Aye, Lord!

Anna D’Souza

It finally sank in as I buckled my seat belt and carefully reclined my airplane seat. I was completely on my own, and there was no turning back now. I was on my way to a country I had never been to; a country halfway around the world from my safe and secure home; a country ravaged by war and terrorism and death.

I was on my way to Kurdistan, North Iraq. And I was alone. A middle aged, sheltered, stay-at-home mother of four was on an airplane following the call of her heart. A heart that had been turned upside down three years earlier while listening to a mother-daughter duo share about the persecution of Christians and the genocide of the Yazidi people in the Middle East.
Yvette and Jacqueline Isaac, founders of the humanitarian organization ‘Roads of Success,’ had been invited by our church to enlighten us on the ground reality in that part of the world. As I watched videos of tortured Christians and the brutal fallout of the Yazidi massacre in Sinjar, I felt like a dagger was piercing my heart and my tears would not stop flowing.
Something deep and divine was churning my spirit as I watched wives wailing over their massacred husbands and heard horrifying stories of daughters being kidnapped and used as sex slaves by ISIS. The grief, the anger, the pathos and the courage of such broken helplessness overwhelmed me, and all I longed to do was embrace and mourn with those devastated women. I just wanted to hug them and tell them that they were not forgotten or invisible in their suffering; that a people way out there did care.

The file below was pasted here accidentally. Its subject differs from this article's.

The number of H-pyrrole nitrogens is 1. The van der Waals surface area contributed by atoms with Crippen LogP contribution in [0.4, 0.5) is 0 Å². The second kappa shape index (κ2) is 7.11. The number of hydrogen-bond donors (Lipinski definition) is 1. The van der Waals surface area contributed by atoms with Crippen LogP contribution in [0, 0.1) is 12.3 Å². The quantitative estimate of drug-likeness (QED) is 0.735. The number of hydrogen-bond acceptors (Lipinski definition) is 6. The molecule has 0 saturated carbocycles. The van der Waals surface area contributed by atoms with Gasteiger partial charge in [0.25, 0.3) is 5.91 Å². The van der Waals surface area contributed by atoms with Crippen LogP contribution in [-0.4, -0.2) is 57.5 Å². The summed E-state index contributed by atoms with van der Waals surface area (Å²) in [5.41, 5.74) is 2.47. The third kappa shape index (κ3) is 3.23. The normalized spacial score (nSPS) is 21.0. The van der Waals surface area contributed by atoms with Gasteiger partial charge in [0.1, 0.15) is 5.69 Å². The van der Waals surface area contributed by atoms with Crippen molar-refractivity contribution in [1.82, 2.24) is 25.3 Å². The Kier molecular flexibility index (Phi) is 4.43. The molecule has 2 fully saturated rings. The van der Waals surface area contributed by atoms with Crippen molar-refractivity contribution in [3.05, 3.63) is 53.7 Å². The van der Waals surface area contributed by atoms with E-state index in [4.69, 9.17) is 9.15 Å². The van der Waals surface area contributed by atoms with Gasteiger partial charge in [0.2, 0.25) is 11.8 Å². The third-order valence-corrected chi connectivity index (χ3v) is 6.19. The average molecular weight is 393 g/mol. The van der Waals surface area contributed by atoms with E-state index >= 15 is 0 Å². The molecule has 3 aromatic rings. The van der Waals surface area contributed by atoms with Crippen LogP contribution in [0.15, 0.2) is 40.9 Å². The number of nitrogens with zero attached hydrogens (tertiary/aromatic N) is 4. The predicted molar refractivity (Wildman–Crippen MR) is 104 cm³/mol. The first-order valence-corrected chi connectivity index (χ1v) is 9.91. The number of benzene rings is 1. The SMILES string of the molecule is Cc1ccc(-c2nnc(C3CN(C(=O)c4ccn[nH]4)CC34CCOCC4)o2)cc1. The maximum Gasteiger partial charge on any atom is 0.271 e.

“Emotionalism.” That was my pastor’s analysis when I confided in him, and then he wisely cautioned me to wait and see if these feelings would diminish or even dissipate. In obedience to his practical counsel, I waited and prayed and moaned (a bit) about the unimpressive burden I had been given. I mean, who goes all the way to a refugee camp just to love and hug and pray for people? How wildly inspiring can that be?

But it was what it was, and as I waited for the feelings to fade away-they didn’t. Instead, they consumed me to the extent that I began to seek out those who could take me there. Twice the doors opened for me to go with different ministries, and twice the doors shut in my face at the last moment. God was teaching me to wait for Him to open the door, His way, in His time.